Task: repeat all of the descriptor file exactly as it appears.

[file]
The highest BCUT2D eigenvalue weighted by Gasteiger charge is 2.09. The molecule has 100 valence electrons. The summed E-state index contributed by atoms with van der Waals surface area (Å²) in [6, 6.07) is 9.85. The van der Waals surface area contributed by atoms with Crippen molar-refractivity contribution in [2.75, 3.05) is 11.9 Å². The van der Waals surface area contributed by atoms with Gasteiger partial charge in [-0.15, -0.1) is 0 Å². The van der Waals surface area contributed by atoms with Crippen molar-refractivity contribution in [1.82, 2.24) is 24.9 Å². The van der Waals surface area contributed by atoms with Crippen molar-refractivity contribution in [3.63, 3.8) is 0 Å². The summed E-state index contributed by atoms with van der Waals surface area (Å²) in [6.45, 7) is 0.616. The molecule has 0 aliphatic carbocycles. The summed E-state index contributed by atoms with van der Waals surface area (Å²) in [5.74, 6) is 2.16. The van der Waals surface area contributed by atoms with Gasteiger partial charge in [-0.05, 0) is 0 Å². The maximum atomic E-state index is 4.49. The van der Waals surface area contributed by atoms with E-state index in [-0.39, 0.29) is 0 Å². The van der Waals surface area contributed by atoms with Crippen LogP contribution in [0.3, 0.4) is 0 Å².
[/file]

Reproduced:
The highest BCUT2D eigenvalue weighted by Gasteiger charge is 2.09. The molecule has 100 valence electrons. The summed E-state index contributed by atoms with van der Waals surface area (Å²) in [6, 6.07) is 9.85. The van der Waals surface area contributed by atoms with Crippen molar-refractivity contribution in [2.75, 3.05) is 11.9 Å². The van der Waals surface area contributed by atoms with Gasteiger partial charge in [-0.15, -0.1) is 0 Å². The van der Waals surface area contributed by atoms with Crippen molar-refractivity contribution in [1.82, 2.24) is 24.9 Å². The van der Waals surface area contributed by atoms with Crippen molar-refractivity contribution in [3.63, 3.8) is 0 Å². The summed E-state index contributed by atoms with van der Waals surface area (Å²) in [6.45, 7) is 0.616. The molecule has 0 aliphatic carbocycles. The summed E-state index contributed by atoms with van der Waals surface area (Å²) in [5.74, 6) is 2.16. The van der Waals surface area contributed by atoms with Gasteiger partial charge in [-0.05, 0) is 0 Å². The maximum atomic E-state index is 4.49. The van der Waals surface area contributed by atoms with E-state index in [-0.39, 0.29) is 0 Å². The van der Waals surface area contributed by atoms with Crippen LogP contribution in [0.3, 0.4) is 0 Å².